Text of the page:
It Is Not Over The Sea That You Shall Ask Who Shall Fetch It

Hebrew Literature Is Not Simply Israeli Literature

By Philip Hollander

Published June 29, 2011, issue of July 08, 2011.

Literary Passports: The Making Of Modernist Hebrew Fiction In Europe
By Shachar M. Pinsker,
Stanford University Press, 504 Pages, $60
American Hebrew Literature: Writing Jewish National Identity In The United States
By Michael Weingrad
Syracuse University Press, 280 pages, $34.95

Lvov, 1908: Yosef Chaim Brenner and
Gershon Shofman looking svelte in boaters.
COURTESY OF THE PINHAS LAVON INSTITUTE FOR LABOR MOVEMENT RESEARCH
Lvov, 1908: Yosef Chaim Brenner and Gershon Shofman looking svelte in boaters.

Since the 1783 founding of the journal HaMeasef in East Prussia, the Diaspora has been home to modern Hebrew literary production. In fact, during the course of the 19th century, Hebrew literary production spread throughout Europe and arrived in America. By the early 20th century, as a Hebrew literary center emerged in pre-state Palestine, Hebrew literature was already in full flower in Europe and the United States.

But the 1948 establishment of the State of Israel captured the world’s imagination and led people to view modern Hebrew literature as synonymous with Israeli literature. While this blurring initially brought curious readers to Hebrew literature, later, after the Lebanon war of 1982 and intifadas, Israel’s more troubled international image meant that the identification of Hebrew with the state was deterring potential American readers. By shifting attention back to the production of modern Hebrew literature on European and American soil, authors Shachar Pinsker and Michael Weingrad call attention to the rich diversity of the Hebrew literary corpus and new, reinvigorating directions for its study that leave it poised to capture a broader audience. Pinsker focuses on Hebrew fiction created in Europe, while Weingrad looks at writing in the United States.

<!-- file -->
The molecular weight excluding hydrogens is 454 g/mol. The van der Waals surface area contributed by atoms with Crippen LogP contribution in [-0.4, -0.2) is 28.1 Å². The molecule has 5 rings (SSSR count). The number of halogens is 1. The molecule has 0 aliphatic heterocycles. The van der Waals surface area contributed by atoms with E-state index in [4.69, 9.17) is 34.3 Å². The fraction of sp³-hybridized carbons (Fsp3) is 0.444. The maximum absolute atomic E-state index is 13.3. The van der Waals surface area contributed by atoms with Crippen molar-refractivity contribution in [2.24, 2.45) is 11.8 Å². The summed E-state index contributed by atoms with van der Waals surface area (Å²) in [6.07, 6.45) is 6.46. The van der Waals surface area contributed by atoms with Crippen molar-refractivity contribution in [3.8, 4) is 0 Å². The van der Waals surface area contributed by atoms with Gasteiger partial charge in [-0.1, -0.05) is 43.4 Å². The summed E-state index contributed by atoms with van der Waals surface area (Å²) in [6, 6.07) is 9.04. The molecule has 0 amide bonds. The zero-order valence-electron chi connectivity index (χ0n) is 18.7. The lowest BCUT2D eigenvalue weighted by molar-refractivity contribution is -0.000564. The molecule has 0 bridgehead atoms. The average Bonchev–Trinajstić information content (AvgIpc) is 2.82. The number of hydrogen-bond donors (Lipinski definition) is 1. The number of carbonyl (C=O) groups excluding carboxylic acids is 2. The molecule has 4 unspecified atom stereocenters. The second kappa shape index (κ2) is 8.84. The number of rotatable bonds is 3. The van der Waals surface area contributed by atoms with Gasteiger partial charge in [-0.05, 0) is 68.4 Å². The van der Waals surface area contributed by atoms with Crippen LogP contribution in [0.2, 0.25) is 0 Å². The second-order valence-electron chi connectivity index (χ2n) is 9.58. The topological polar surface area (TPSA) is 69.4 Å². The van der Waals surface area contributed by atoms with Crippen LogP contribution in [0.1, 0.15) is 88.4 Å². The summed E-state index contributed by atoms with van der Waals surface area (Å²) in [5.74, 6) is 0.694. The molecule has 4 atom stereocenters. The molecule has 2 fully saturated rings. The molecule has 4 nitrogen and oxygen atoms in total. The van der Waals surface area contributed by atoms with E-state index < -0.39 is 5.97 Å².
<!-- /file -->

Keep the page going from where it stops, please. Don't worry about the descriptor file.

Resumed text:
Interested in the transnational study of European modernism, Pinsker gravitated to the study of European Hebrew literature produced between 1900 and 1930. He demonstrates how a loosely linked group of restlessly mobile Hebrew writers lacking national affiliation or state or territory to call their own produced a vibrant modernist literature.

Confronted by urban life in diverse European capitals, these authors seized on the tension between contemporary currents of European cultural life and the religious traditions, texts and norms of their East European childhoods. As the literary café replaced the synagogue, heder, and house of study as the primary location of culture, the billowing smoke and empty coffee cups helped Hebrew writers give shape and passion to this tension. Feelings of marginality similar to those felt by other modernist writers further contributed to the creation of a complex psychological literature portraying their characters’ struggles with issues of sexuality and gender.

While dubious that they could overcome their fragmentary sense of existence, these Hebrew writers, like their non-Jewish modernist counterparts, nonetheless continued to yearn for the sublime. Pinsker points out how their desire for unadulterated religious experience finds voice in their purportedly secular writing. While the works of Hebrew writers like Uri Nisan Gnessin, Yosef Hayyim Brenner, Gershon Shofman and David Fogel rarely find treatment alongside works by Oscar Wilde, Arthur Schnitzler, Andrei Bely or Marcel Proust, Pinsker indicates how they can play a fruitful role in discussions of European modernism’s relationship to urban and religious experience, as well as sexuality and gender.